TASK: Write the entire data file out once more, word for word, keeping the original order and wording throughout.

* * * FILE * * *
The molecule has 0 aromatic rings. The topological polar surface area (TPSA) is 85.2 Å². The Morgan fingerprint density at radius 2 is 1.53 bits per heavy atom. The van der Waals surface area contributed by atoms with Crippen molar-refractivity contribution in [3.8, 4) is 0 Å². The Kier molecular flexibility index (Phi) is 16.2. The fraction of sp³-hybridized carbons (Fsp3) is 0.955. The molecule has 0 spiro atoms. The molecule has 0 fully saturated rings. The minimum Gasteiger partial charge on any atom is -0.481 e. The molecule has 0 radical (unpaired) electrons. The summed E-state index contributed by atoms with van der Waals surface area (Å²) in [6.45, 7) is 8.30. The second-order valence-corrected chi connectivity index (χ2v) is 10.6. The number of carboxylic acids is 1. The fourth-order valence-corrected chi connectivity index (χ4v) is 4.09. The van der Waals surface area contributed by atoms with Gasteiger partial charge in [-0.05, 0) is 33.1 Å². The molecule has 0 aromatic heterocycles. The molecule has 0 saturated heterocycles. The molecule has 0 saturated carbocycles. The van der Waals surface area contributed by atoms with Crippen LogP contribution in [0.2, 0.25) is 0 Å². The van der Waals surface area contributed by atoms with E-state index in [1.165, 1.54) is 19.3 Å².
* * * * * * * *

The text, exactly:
The molecule has 0 aromatic rings. The topological polar surface area (TPSA) is 85.2 Å². The Morgan fingerprint density at radius 2 is 1.53 bits per heavy atom. The van der Waals surface area contributed by atoms with Crippen molar-refractivity contribution in [3.8, 4) is 0 Å². The Kier molecular flexibility index (Phi) is 16.2. The fraction of sp³-hybridized carbons (Fsp3) is 0.955. The molecule has 0 spiro atoms. The molecule has 0 fully saturated rings. The minimum Gasteiger partial charge on any atom is -0.481 e. The molecule has 0 radical (unpaired) electrons. The summed E-state index contributed by atoms with van der Waals surface area (Å²) in [6.45, 7) is 8.30. The second-order valence-corrected chi connectivity index (χ2v) is 10.6. The number of carboxylic acids is 1. The fourth-order valence-corrected chi connectivity index (χ4v) is 4.09. The van der Waals surface area contributed by atoms with Gasteiger partial charge in [-0.05, 0) is 33.1 Å². The molecule has 0 aromatic heterocycles. The molecule has 0 saturated heterocycles. The molecule has 0 saturated carbocycles. The van der Waals surface area contributed by atoms with Crippen LogP contribution in [0.2, 0.25) is 0 Å². The van der Waals surface area contributed by atoms with E-state index in [1.165, 1.54) is 19.3 Å².